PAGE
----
County Durham, during the endless, violent 1984 strike against the Thatcher closure of British coal mines. Widower Jackie Elliot and his firstborn, fellow miner Tony, take a dim view of 11 year-old second son Billy's poor record in boxing class, which worsens when they discover he sneakily transferred to the neighboring, otherwise girls-only-attended ballet class. Only one schoolmate, closet-gay Michael Caffrey, encourages Billy's desire, aroused by the teacher, who judged him talented enough for private lesson, to train and try out for the world-renowned Royal Ballet audition. Only the prospect of a fancy career unimagined in the pauper quarter may twist pa and big brother's opposition to indispensable support. Written by
In 2012, an article in London's Evening Standard covered a 19-year-old dancer, Liam Mower, who had come full-circle as a result of this movie. When Mower saw the film as a small child, it inspired him to become a dancer - specifically to aspire to a role in the New Adventures Dance Company's all-male production of Swan Lake, which is the ballet that the adult Billy performs in at the end of the movie Billy Elliot. While still a child, Mower then played the role of Billy Elliot in the London production of the stage musical adaptation of Billy Elliot. And then, at 19, Mower joined the New Adventures company, where (as of 2015) he has danced in ballets including Nutcracker!, Sleeping Beauty, Edward Scissorhands, and Swan Lake. Mower also went back to the London stage musical to play the dream ballet's "Adult Billy" in Billy Elliot the Musical Live (2014). See more »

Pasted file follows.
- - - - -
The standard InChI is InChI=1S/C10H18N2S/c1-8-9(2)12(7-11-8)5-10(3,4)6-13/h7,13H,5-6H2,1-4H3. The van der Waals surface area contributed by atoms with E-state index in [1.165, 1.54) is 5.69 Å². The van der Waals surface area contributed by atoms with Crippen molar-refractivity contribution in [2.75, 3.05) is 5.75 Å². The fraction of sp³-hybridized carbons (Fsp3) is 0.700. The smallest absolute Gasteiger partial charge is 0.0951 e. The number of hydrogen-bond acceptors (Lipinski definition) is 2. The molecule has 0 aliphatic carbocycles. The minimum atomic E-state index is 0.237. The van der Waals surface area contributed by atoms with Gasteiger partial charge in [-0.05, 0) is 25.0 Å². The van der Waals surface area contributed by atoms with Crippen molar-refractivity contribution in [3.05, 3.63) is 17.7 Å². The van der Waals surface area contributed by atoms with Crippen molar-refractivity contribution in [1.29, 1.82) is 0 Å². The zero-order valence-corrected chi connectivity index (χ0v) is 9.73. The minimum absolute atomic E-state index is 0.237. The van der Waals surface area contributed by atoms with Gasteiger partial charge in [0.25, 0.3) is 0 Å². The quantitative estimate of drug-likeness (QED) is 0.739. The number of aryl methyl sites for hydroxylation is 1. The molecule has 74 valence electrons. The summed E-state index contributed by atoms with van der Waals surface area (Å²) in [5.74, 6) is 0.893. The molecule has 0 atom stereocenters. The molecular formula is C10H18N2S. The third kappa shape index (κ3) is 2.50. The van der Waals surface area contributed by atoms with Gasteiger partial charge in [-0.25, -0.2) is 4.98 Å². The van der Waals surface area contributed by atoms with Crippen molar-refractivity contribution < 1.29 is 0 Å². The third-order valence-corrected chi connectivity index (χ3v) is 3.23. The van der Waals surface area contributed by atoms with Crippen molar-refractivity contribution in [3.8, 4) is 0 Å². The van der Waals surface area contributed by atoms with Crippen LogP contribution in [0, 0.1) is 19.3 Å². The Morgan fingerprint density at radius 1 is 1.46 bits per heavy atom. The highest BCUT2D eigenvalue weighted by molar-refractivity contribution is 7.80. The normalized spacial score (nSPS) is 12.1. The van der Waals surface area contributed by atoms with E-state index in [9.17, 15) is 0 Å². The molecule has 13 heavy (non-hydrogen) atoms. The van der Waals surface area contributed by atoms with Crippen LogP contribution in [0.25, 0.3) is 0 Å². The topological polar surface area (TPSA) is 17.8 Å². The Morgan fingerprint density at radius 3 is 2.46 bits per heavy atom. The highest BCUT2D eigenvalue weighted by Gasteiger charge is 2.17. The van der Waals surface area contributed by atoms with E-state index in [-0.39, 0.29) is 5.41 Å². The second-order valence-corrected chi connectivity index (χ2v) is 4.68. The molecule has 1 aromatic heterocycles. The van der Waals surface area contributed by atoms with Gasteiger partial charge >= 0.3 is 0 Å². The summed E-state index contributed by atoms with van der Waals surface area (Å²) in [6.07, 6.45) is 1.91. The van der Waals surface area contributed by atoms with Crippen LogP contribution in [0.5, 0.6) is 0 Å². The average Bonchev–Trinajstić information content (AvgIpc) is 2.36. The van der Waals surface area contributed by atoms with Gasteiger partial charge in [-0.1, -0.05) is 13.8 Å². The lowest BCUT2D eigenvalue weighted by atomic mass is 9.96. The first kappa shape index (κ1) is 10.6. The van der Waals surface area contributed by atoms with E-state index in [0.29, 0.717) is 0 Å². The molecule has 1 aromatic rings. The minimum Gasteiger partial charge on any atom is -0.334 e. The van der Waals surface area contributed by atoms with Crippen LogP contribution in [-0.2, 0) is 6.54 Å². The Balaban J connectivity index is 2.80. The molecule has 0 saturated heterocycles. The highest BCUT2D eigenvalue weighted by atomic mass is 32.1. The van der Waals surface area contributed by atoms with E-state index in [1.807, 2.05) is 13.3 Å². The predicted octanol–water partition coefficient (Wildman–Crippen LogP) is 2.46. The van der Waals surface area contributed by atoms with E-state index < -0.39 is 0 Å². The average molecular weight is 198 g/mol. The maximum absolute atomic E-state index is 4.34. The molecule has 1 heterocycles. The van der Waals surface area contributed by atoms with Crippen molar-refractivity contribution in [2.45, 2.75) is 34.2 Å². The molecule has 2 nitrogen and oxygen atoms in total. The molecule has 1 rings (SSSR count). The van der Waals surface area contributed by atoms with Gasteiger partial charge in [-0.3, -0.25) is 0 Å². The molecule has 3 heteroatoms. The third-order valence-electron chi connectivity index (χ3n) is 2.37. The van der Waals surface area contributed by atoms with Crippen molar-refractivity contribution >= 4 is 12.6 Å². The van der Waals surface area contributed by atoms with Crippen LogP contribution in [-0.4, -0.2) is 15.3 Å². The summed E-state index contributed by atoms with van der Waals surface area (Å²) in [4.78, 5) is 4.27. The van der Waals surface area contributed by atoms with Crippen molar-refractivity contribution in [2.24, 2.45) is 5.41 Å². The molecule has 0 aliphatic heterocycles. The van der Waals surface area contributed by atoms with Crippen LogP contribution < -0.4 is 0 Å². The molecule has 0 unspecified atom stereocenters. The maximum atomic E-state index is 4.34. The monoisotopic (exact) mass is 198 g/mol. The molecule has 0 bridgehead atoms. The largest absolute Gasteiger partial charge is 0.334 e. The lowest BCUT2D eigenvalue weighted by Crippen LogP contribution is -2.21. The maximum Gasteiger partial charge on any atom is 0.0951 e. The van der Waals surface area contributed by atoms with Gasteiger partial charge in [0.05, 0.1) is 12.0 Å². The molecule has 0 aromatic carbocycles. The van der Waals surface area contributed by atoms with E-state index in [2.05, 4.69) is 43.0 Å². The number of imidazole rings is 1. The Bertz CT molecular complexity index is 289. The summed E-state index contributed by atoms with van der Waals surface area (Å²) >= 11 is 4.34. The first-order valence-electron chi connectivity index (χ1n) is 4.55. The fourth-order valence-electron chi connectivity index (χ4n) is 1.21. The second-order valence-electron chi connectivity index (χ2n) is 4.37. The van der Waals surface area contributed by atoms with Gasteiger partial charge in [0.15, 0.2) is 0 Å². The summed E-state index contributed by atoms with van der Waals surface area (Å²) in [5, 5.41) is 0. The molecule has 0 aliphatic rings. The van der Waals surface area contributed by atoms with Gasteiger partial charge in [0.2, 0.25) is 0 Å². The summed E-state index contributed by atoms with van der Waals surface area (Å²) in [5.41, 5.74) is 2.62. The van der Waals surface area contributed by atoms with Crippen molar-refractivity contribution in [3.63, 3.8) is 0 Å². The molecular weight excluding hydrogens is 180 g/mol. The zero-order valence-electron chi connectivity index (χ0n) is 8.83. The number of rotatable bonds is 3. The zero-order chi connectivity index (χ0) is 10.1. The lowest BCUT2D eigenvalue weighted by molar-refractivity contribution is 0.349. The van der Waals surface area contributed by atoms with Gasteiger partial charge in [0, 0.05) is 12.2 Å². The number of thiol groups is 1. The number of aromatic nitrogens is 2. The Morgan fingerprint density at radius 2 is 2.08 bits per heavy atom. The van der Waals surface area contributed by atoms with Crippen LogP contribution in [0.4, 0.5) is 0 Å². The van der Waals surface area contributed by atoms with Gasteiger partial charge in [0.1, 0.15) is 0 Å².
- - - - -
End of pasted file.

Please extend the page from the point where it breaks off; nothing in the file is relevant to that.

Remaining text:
When the dance teacher goes into Billy's house to confront his family about the audition at the Royal Ballet School, you can hear 'Tellytubbies', a daytime children's programme on the TV in the background. 'Tellytubbies' was first aired in 1997, some 13 years after when the film was set. See more »
Find a place on that bloody wall and focus on that spot. Then whip your head 'round and come back to that spot. Prepare!
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I went into this movie expecting to hate it, and found myself instantly smiling at the playful opening credits with Billy jumping on a trampoline. From there on it just got better and better. The wasn't even a minor character that I could say needed work. The cast as a whole was brilliant - and surprising at times. The father and brother come off as these one-sided brutal characters in the beginning and then as you watch, they become two of the most well constructed and acted characters this year and for who knows how long. Jaime Bell is brilliant for a first-timer and his dance is wonderful. There are also so many layers to the film. From brilliant cinematography to wonderful symbolism both in the script and in the music (listen for the tune Billy is playing on piano in the main score during the big moments). The music on a whole was brilliantly picked and I don't think a single element was overlooked or addressed. If you haven't seen this movie - GET OFF YOUR BUTT AND INTO THE THEATER! It is truly an experience that everyone should have and I hope to see more from this writer, director and a brilliant new face in Jaime Bell.
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